Grazing – legumes
Legumes are notable for their ability to fix nitrogen in the soil, reducing the need for the addition of nitrogen fertilizer. Planting legumes such as alfalfa, clover, peas or beans in managed pastures provides increased forage for cattle and other livestock, while also adding carbon to the soil.
Legumes could be planted in pastures across 72 million hectares globally, an area about twice the size of Japan.
Planting legumes in pastures could sequester up to 132 million tonnes of carbon dioxide equivalent per year (MtCO2e/year). That’s comparable to the emissions from 28 million passenger vehicles per year.
Compared to other grazing practices, planting legumes in pastures has a more limited geographic potential, because it only applies to planted pastures that have a relatively low abundance of legumes to start with. However, there are no major challenges to implementing more widespread planting of legumes in pastures.
In quantifying the benefit of legumes in pastures, native prairies or areas where planted legumes might displace native plants were not included in the study. Yet in many areas, opportunity exists to seed planted pastures with legume species.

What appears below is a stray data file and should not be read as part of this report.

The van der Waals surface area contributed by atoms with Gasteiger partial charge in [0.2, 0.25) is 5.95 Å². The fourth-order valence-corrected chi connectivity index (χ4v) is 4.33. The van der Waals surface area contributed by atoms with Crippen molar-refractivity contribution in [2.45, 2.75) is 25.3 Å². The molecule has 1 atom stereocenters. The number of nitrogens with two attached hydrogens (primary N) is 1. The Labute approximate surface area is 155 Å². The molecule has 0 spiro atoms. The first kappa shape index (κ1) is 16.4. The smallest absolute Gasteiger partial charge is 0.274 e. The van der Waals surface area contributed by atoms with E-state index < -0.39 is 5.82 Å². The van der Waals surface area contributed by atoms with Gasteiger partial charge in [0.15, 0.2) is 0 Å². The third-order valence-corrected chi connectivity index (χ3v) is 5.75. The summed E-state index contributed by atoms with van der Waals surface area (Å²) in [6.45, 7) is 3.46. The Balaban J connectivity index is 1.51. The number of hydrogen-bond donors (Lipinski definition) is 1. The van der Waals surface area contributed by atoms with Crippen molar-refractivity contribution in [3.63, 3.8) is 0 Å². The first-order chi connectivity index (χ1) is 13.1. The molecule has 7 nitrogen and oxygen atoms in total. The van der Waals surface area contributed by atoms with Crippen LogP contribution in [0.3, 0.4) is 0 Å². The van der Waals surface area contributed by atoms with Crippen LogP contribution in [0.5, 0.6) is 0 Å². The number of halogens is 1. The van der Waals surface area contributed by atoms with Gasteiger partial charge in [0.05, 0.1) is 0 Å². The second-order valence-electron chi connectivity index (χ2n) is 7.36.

This is a low-cost pathway that is ready to implement immediately. In fact, many ranchers have already overseeded their pastures with legumes to improve forage and productivity.
Spotlight: Improving Pastures in Southern Australia
Legumes are critical to Australian pasture systems, providing feed quality for livestock and increasing pasture yields. Phosphorous is necessary to drive nitrogen fixation by legumes, but many Australian soils are low in phosphorous.
In an effort to improve the productivity and profitability of Australia’s southern pastures, the Australian government recently provided a research grant to Meat & Livestock Australia, a nonprofit organization that delivers research and development services to Australia’s red meat industry.
The project will explore the use and development of pasture legumes that have high yields at low levels of soil phosphorous. Such efforts will help maintain productive, profitable pastures while reducing the need for fertilizer.
Similar research is likely to drive the use of legumes in pastures. Planting legumes will be particularly important in areas with significant overgrazing, including Western Europe, Oceana, the Middle East and North Africa.